As apple production increases, the need to export becomes even more necessary. A decade ago, Washington exported 35 percent of the crop to 60 countries, but the 2022–23 Washington apple crop saw just 23 percent exported. Is the decline an anomaly we can pin on the postpandemic freight costs and logistical challenges or, maybe, a trend?
The good news is that as an industry, in 2023–24 we’re probably in the best position we’ve ever experienced with excellent new varieties increasing in volume across the country.
The challenge facing apple growers across the U.S. is simply oversupply with declining international opportunities, coupled with static or declining per capita consumption.
New varieties are one part of the answer. Our greatest opportunity is to build U.S. per capita consumption as new varieties expand in volume. Consumers can be confused when immersed in the apple aisle of the produce department. So many apple varieties, all similar in color and shape. So many choices within the category, as well as many other competing produce items.
Apples need advocates to connect consumers to all the delicious options we have today. But in Washington, there isn’t enough support to reinstate a unified industry voice. The grower’s voice now lies in the hands of large, vertically integrated packers and sales groups that are innovating to communicate with consumers.
This is where the grower comes into play! Consumers are hungry for more information. Influencers such as Kaitlyn Thornton and Tyler Froberg have capitalized on social media to reach consumers and share insight into what it takes to produce, process and ship the agricultural commodities they represent.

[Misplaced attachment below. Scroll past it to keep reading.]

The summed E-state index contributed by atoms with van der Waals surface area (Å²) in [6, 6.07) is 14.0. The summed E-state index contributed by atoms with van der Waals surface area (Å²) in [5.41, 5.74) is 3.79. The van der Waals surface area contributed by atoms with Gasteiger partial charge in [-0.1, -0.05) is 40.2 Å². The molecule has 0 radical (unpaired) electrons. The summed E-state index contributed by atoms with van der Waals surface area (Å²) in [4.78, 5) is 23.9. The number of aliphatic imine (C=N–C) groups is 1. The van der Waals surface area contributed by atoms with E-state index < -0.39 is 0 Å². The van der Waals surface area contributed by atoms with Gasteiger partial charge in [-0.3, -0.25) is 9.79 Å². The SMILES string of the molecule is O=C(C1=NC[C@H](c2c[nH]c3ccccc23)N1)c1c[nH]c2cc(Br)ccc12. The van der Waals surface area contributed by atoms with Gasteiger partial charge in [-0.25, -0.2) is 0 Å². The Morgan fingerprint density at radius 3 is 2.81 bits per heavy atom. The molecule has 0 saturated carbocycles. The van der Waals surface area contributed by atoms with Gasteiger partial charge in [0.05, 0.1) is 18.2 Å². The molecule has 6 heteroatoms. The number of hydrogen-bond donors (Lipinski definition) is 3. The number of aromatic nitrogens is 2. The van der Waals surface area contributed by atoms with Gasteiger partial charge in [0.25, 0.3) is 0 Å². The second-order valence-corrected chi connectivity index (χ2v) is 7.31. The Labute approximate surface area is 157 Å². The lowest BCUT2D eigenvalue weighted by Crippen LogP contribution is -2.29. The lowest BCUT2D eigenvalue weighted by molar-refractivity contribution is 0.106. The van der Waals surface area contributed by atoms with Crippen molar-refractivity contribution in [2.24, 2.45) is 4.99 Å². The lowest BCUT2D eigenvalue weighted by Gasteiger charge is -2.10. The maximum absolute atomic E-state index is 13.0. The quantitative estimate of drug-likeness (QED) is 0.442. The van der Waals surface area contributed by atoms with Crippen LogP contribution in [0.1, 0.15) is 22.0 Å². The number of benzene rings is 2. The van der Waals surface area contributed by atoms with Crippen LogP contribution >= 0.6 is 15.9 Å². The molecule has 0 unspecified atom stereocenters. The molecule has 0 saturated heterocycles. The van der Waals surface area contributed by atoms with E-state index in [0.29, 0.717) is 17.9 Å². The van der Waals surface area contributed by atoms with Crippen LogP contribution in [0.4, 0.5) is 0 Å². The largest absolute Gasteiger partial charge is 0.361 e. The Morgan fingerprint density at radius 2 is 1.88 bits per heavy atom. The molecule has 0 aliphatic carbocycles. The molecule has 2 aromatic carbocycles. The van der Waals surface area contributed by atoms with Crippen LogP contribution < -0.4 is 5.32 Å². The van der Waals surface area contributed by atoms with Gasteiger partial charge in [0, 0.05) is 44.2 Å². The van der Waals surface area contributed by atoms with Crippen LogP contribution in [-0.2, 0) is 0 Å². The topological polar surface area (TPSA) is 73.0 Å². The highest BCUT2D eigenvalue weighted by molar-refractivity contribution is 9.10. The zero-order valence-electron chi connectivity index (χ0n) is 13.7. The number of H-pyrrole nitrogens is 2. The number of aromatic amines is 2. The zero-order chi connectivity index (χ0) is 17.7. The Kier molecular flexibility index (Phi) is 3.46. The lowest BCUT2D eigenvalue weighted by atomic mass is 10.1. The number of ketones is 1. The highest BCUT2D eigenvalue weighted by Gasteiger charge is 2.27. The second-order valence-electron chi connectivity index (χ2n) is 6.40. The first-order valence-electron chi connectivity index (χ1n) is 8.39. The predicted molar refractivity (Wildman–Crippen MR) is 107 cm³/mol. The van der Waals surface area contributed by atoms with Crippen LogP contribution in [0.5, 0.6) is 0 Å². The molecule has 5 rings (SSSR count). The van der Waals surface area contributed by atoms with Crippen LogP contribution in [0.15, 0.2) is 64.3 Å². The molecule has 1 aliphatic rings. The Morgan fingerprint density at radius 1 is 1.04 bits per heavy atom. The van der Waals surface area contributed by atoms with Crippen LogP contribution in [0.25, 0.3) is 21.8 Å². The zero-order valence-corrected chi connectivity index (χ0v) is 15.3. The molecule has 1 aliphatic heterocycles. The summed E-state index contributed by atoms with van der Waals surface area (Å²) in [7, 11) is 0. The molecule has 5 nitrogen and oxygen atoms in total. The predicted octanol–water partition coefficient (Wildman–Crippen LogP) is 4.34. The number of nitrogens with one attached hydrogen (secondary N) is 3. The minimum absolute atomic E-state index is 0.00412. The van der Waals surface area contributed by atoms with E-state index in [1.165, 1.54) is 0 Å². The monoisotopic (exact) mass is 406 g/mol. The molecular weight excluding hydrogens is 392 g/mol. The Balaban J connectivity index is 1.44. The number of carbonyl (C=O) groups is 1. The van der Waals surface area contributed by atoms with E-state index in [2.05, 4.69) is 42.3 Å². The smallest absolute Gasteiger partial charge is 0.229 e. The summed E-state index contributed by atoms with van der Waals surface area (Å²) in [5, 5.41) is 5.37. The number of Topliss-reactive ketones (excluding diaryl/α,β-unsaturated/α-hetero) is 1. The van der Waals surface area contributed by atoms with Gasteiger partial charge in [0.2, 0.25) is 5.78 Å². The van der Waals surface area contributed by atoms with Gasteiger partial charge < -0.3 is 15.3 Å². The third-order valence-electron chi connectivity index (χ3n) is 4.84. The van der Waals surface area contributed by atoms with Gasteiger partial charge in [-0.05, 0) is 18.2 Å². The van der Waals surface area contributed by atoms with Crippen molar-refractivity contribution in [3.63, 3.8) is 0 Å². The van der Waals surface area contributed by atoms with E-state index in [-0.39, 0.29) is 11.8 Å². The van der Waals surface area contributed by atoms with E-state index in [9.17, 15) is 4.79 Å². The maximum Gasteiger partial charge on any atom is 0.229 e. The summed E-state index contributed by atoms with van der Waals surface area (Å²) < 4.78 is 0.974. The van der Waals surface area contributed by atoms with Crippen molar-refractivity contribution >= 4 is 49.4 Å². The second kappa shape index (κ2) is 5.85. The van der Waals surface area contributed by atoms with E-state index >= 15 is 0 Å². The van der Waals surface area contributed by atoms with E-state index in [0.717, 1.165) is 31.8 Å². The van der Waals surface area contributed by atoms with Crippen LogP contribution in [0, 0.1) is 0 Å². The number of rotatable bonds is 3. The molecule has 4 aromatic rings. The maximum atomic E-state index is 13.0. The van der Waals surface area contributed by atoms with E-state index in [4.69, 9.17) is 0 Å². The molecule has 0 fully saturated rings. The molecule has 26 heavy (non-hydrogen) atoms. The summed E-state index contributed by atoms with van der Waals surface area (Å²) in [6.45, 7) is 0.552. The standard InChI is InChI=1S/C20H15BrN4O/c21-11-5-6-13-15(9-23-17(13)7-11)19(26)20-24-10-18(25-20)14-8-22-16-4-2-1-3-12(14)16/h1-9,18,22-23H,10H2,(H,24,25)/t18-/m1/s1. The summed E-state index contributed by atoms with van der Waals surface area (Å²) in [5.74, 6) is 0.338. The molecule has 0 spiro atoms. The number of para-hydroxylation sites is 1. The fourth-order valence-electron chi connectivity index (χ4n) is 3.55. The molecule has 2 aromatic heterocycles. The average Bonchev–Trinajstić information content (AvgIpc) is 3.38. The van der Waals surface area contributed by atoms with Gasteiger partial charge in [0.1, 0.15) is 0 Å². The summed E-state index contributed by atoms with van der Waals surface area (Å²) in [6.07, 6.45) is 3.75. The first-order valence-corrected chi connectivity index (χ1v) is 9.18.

With almost 350,000 TikTok followers, Thornton, a fourth-generation apple grower, posts videos that range from a funny farm family snippet to educating the consumer on labor costs in the orchard or discussing bloom time. Froberg, a fifth-generation farmer with a TikTok following of over 782,000, shares fun farm facts, featured produce, garden tips and more.
Social media platforms aren’t the only way a grower can get involved with telling their story. I think we can all agree, running a social media platform is no joke and almost becomes a second job! Growers such as Carlos Lopez, who owns and operates Lopez Orchards in partnership with his father, Antonio, has used alternative forms of media to tell his story. The Washington Apple Commission has partnered with Lopez several times for news articles and meet-your-grower interviews, and Lopez will be featured in a Washington apple episode in the upcoming 11th season of the television series Washington Grown.
Growers like Lopez should serve as inspiration to others. Tell your story, we need it! Your local commodity commission is the perfect resource, so please, reach out. These stories help build trust and confidence in the agricultural products you are proud to represent.
—by Todd Fryhover, Lindsey Huber and Jennie Strong
Todd Fryhover is the president of the Washington Apple Commission. He can be reached at: email@example.com. Lindsey Huber, international marketing manager, can be reached at: firstname.lastname@example.org, and international marketing specialist Jennie Strong can be reached at: email@example.com. Visit the WAC online at: waapple.org or call 509-663-9600.